Where the yellow-crowned heron comes to the edge of the marsh
at night and feeds upon small senseless marshwater crabs—
that’s where sibling crabs come in and, because it’s too late,
can’t find the crabs they were looking for, have to declare them
dead, have to assume the herons ate them, have to assume
the marsh, where crabs do not make affordable, sensible homes,
is a place of mud and death and strange plants. Not a place
for brightness, not a place for shells, and not even a good place
for heron birds. Sibling crabs and child crabs and wisdom crabs
make but one great assumption: that no place is really suitable
for a bird. The axiom: once crabs can fly, they will have no grace
and no place left for them on the ground. Trees will not be good,
cliffs will not be much better. The waste of time would be spent
in stony, solid, lonely flight in an air grave.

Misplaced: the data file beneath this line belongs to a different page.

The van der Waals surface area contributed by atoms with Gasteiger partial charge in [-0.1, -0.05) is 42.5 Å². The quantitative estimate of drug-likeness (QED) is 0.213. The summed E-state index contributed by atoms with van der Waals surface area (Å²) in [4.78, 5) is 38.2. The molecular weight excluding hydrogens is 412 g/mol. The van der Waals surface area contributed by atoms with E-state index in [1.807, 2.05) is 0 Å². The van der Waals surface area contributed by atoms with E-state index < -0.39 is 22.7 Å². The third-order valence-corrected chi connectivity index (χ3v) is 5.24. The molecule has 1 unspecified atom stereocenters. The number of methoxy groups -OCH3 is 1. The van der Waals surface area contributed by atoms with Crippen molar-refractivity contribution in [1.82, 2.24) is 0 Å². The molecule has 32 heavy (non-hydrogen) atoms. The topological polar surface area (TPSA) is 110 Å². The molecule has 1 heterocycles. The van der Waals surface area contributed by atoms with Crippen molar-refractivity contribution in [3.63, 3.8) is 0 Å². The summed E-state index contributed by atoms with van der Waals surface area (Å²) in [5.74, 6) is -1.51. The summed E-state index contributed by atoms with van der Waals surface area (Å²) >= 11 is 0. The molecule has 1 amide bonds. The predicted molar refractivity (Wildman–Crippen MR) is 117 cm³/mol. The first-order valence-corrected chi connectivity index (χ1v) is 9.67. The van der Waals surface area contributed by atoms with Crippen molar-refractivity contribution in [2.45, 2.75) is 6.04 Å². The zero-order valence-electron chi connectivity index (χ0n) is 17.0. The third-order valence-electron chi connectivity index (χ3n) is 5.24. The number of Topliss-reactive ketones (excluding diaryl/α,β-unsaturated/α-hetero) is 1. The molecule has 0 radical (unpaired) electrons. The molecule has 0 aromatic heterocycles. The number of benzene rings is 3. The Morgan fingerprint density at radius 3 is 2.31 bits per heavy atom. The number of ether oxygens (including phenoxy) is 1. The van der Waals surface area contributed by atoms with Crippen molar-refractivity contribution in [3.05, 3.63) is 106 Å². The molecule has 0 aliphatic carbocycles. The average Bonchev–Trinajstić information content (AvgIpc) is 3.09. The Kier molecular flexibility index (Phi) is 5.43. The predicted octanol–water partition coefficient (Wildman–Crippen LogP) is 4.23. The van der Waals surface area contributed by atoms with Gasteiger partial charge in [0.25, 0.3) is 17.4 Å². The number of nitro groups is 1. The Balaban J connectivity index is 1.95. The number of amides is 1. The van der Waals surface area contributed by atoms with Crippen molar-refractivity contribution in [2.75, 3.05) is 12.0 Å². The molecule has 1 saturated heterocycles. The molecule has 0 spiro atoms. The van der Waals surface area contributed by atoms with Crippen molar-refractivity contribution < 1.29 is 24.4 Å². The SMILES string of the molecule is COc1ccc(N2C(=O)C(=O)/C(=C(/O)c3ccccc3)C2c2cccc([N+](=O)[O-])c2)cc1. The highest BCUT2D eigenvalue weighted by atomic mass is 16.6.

THE RIVER WAS KILLED AND IT DISGORGED
We found smelly, mutilated water parts, river
shrimps, silt, fish suits, wet lands. Herons picked
up pieces of parted, unemployed water, and
brought it to the sky. The sky enrolled the herons.
Heronosphere was generated. A soaking, shudder-
ing, toothy, dark sky, stuffed with water looked down
on us, affectionately, from that kind of distance, as often
as possible, murdering clouds in between us, freeing up space.
DANIEL D’ANGELO’s poetry has appeared in or is forthcoming from The Collagist, NOÖ Journal, H_ngm_n, Jellyfish, Dark Sky Magazine, Phantom Limb, and Birdfeast. He is former Poetry Editor for Phoebe: A Journal of Literature and Art. He’s from Eastern Iowa and lives in Fairfax, Virginia.